Difference between performance appraisal and performance managementPerformance appraisals arent fun. But a lot of the time...
Stupid Thing #5: Stopping performance appraisal when a persons salary is nolonger tied to the appraisals.Lots of managers ...
Do all employees need the same things to improve their performance? Of course not.Some need specific feedback. Some dont. ...
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Difference between performance appraisal and performance management

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Difference between performance appraisal and performance management

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  • The difference between performance management and performance appraisal

    In considering the nature of performance management and performance appraisal
    we firstly need to appreciate how these two aspects are related but equally should
    not be seen synonymously. In fairly simple terms performance management can
    be seen as a holistic process which aims to bring together a number of aspects,
    including appraisal. Thus, performance management may be thought of as being
    more strategic in its intent to achieve high levels of organizational performance. By
    contrast, performance appraisal is best seen as being more operationally focused,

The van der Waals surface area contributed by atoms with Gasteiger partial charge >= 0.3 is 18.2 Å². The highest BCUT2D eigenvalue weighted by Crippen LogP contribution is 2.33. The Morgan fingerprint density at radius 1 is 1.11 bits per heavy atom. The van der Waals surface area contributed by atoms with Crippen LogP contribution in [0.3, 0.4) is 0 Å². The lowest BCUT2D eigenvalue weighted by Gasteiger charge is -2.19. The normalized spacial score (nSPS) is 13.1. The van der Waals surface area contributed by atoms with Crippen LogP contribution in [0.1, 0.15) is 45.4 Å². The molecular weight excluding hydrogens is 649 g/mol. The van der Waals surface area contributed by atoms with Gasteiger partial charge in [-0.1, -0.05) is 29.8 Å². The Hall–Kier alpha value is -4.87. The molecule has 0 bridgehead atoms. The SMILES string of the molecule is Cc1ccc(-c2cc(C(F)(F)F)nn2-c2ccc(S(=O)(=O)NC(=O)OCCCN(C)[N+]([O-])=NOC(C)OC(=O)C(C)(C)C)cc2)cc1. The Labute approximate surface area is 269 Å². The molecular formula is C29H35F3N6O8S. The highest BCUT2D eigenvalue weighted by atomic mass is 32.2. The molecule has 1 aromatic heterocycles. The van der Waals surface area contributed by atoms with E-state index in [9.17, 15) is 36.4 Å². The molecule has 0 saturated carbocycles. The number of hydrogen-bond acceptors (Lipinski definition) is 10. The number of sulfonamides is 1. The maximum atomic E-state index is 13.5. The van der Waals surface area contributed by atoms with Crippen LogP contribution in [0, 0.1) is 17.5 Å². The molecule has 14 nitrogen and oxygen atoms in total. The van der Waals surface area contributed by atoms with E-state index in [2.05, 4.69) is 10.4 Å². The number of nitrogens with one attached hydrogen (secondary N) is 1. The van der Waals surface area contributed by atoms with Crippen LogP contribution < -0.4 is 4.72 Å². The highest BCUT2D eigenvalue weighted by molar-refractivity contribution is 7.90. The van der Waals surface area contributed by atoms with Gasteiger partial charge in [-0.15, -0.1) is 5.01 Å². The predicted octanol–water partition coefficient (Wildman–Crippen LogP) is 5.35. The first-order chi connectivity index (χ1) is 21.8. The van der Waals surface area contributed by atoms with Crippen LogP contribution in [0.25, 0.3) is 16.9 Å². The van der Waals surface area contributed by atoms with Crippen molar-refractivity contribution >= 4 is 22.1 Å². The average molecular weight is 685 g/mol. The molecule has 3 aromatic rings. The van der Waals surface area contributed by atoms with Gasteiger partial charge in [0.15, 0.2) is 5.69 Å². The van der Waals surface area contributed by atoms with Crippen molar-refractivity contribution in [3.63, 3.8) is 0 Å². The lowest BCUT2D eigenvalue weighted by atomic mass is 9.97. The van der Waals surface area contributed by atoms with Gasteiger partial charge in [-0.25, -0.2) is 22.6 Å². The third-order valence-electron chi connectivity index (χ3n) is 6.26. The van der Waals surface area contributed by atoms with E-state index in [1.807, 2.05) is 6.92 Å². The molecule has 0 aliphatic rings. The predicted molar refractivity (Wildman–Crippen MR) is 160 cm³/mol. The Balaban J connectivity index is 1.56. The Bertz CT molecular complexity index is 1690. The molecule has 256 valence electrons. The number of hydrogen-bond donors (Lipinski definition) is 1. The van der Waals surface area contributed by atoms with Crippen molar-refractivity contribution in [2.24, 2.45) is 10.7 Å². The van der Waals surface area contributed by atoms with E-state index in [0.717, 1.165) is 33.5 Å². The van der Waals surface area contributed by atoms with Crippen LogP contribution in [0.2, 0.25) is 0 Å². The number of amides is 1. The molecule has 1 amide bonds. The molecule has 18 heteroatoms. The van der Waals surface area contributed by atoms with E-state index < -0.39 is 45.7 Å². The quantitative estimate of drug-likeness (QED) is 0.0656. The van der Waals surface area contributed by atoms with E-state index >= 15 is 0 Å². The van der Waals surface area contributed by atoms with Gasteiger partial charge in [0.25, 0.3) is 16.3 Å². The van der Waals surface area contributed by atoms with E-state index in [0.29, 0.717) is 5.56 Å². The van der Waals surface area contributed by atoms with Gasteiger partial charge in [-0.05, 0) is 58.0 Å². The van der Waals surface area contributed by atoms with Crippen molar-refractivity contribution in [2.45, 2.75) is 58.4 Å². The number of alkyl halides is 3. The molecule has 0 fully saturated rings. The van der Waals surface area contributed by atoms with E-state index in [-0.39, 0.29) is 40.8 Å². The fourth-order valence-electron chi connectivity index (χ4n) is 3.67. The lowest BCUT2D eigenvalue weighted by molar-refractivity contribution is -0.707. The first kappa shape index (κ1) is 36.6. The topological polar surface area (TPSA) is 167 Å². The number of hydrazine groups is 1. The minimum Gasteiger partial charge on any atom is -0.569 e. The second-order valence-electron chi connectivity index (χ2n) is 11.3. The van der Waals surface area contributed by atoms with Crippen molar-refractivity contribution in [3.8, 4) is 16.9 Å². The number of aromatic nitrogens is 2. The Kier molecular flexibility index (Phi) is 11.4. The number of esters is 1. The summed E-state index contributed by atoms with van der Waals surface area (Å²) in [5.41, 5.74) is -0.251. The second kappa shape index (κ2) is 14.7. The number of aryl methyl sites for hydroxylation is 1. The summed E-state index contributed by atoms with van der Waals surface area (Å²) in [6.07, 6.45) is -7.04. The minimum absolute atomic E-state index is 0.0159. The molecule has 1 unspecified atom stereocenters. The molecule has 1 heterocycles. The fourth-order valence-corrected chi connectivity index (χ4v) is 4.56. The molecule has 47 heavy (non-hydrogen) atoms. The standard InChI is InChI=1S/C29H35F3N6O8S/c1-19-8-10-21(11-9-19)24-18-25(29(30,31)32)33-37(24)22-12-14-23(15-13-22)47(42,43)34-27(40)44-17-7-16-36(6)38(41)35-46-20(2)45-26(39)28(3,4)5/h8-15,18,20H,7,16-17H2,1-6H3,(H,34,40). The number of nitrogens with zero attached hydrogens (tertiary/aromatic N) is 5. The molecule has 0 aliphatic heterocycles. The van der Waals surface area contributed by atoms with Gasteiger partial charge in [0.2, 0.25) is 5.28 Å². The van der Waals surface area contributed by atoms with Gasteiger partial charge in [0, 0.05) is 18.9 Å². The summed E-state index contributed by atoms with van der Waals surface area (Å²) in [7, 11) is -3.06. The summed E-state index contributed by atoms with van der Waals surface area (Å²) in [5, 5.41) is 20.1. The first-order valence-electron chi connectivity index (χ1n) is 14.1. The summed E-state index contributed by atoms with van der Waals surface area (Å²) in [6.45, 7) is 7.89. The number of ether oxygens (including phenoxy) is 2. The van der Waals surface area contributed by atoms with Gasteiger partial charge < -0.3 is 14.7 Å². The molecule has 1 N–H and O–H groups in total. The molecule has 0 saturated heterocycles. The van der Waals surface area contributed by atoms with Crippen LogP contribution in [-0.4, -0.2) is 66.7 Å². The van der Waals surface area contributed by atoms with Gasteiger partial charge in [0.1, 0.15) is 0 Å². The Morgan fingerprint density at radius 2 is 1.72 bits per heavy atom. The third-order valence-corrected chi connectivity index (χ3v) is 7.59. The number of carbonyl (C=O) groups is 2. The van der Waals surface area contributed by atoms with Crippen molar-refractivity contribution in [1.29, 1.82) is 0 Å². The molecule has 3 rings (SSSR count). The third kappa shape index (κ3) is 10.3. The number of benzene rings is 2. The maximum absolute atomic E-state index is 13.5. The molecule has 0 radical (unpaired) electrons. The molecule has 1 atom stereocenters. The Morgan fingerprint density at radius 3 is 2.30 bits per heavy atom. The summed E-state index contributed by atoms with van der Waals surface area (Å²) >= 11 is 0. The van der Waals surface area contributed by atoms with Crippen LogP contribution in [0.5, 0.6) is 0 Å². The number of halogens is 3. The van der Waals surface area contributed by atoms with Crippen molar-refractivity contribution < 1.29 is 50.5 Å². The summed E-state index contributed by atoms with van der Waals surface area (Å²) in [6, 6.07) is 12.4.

with a focus on individual employees short- to medium-term performance and
    development (CIPD, 2005a). Consequently, to fully contextualize the notion of performance
    appraisal it is important to locate it within wider issues concerned with
    performance management systems (PMS) which may have an organizational, team
    or individual focus. Armstrong (2001: 469) suggests that performance management
    has a number of aims:
    Performance management is about getting better results from the organization,
    teams and individuals by understanding and managing performance
    within an agreed framework of planned goals, standards and competing
    requirements. It is a process for establishing shared understanding about
    what is to be achieved, and an approach to managing and developing people
    in a way which increases the probability that it will be achieved in the short
    and long term. It is owned and driven by management.
    Clearly, then, organizations are always seeking improvements in their performance
    and these can be sustained by either development-type initiatives or more
    evaluative or even punitive measures, potentially encompassing aspects of discipline.
    In that sense performance management and performance appraisal can
    arguably be seen to again reflect to some degree the notions of ‘hard’ and ‘soft’
    HRM. For example, the harder approaches would point to the need for organizations
    and managers to seek control over their employees; on the other hand softer
    approaches would point to the role of PMS in establishing greater commitment
    and developing careers. Recognizing the above discussion this thread will aim to